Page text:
Karl had maximum sustained winds of 115 mph when it made landfall on Friday afternoon, Sept. 17. That made Karl a Category three hurricane on the Saffir-Simpson scale, and a major hurricane to boot.
On that day, NASA's Genesis and Rapid Intensification Processes (GRIP) aircraft were flying over Karl and taking readings of the storm's winds, temperature, pressure and more. The DC-8 aircraft was one of the planes that flew into Karl at an altitude of 37,000 feet on the afternoon of Friday, Sept. 17, about 3 hours after Hurricane Karl made landfall in Mexico. The DC-8 aircraft took off from its base in Fort Lauderdale, Fla. All nine instruments installed on the DC-8 collected data during its flight over the storm system, and dropsondes were launched successfully to aid the other instruments in gauging wind profiles and moisture content.Meanwhile, NASA's WB-57 took off from its base in Houston, Texas and joined the DC-8 for flights over Hurricane Karl in mid-afternoon on Sept. 17. The WB-57 flew higher than the DC-8 aircraft, at an altitude between 56,000 and 58.000 feet. The WB-57 has two instruments aboard to study tropical cyclones: the Advanced Microwave Precipitation Radiometer (AMPR) and the HIRAD (Hurricane Imaging Radiometer). AMPR studies rain cloud systems, but are also useful to studies of various ocean and land surface processes. The HIRAD measures strong ocean surface winds through heavy rain, providing information on both rain rate and wind speed.
Karl's heavy rainfall was responsible for inland flooding and evacuations. Reports indicated that almost half a million people were without electricity, and over 20,000 homes were damaged or flooded. Over 40,000 people were evacuated from the municipalities of Jamapa, La Antigua, Medellin de Bravo, Cotaxtla and Actopanm. Reports indicated eight people missing and seven dead from Karl's rampage.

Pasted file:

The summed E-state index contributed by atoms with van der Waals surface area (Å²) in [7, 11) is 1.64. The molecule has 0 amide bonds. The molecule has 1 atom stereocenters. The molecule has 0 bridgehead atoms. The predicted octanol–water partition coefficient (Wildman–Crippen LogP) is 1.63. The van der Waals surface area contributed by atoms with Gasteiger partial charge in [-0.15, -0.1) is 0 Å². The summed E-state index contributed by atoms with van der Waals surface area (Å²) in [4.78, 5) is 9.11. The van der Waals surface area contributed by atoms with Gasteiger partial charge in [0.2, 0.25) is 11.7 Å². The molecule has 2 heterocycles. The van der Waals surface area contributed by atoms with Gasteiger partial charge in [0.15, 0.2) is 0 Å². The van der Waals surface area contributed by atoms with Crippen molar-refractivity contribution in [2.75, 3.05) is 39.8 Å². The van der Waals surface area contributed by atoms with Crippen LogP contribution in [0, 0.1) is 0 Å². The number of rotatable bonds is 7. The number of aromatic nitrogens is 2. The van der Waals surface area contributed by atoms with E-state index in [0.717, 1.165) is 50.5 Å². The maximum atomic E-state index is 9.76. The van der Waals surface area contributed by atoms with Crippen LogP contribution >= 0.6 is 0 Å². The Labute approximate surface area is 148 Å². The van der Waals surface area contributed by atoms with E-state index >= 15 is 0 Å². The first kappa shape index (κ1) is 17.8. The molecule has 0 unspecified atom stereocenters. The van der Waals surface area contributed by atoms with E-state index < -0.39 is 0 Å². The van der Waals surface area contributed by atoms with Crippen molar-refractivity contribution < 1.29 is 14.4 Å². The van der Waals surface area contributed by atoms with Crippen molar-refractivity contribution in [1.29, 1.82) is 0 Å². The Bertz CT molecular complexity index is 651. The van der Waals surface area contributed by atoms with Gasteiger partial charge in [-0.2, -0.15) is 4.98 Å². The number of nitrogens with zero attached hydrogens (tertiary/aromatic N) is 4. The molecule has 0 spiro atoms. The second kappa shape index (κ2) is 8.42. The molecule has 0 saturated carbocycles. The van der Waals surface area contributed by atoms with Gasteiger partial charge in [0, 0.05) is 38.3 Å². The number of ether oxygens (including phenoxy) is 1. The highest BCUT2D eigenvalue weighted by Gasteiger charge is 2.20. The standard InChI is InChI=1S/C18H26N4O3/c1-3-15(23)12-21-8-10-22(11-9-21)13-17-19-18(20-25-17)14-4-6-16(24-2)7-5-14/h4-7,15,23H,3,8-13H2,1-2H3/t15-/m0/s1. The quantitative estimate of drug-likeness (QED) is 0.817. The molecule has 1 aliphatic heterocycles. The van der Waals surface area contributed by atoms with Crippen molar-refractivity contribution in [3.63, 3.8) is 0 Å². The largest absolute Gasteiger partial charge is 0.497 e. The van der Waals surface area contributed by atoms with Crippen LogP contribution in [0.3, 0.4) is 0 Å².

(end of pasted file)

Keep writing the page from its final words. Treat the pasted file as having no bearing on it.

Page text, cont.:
By Saturday morning, Sept. 18, Karl's maximum sustained winds were down to 25 mph. By Sunday, Sept. 19, the National Hurricane Center in Miami, Fla. proclaimed that Karl had dissipated over inland Mexico.
Rob Gutro | EurekAlert!
Wandering greenhouse gas
16.03.2018 | Alfred-Wegener-Institut, Helmholtz-Zentrum für Polar- und Meeresforschung
Unique Insights into the Antarctic Ice Shelf System
14.03.2018 | Alfred-Wegener-Institut, Helmholtz-Zentrum für Polar- und Meeresforschung
Animal photoreceptors capture light with photopigments. Researchers from the University of Göttingen have now discovered that these photopigments fulfill an...
On 15 March, the AWI research aeroplane Polar 5 will depart for Greenland. Concentrating on the furthest northeast region of the island, an international team...
The world’s second-largest ice shelf was the destination for a Polarstern expedition that ended in Punta Arenas, Chile on 14th March 2018. Oceanographers from...
At the 2018 ILA Berlin Air Show from April 25–29, the Fraunhofer Institute for Laser Technology ILT is showcasing extreme high-speed Laser Material Deposition (EHLA): A video documents how for metal components that are highly loaded, EHLA has already proved itself as an alternative to hard chrome plating, which is now allowed only under special conditions.
When the EU restricted the use of hexavalent chromium compounds to special applications requiring authorization, the move prompted a rethink in the surface...
At the ILA Berlin, hall 4, booth 202, Fraunhofer FHR will present two radar sensors for navigation support of drones. The sensors are valuable components in the implementation of autonomous flying drones: they function as obstacle detectors to prevent collisions. Radar sensors also operate reliably in restricted visibility, e.g. in foggy or dusty conditions. Due to their ability to measure distances with high precision, the radar sensors can also be used as altimeters when other sources of information such as barometers or GPS are not available or cannot operate optimally.
Drones play an increasingly important role in the area of logistics and services. Well-known logistic companies place great hope in these compact, aerial...
16.03.2018 | Event News
13.03.2018 | Event News
08.03.2018 | Event News
16.03.2018 | Earth Sciences
16.03.2018 | Physics and Astronomy
16.03.2018 | Life Sciences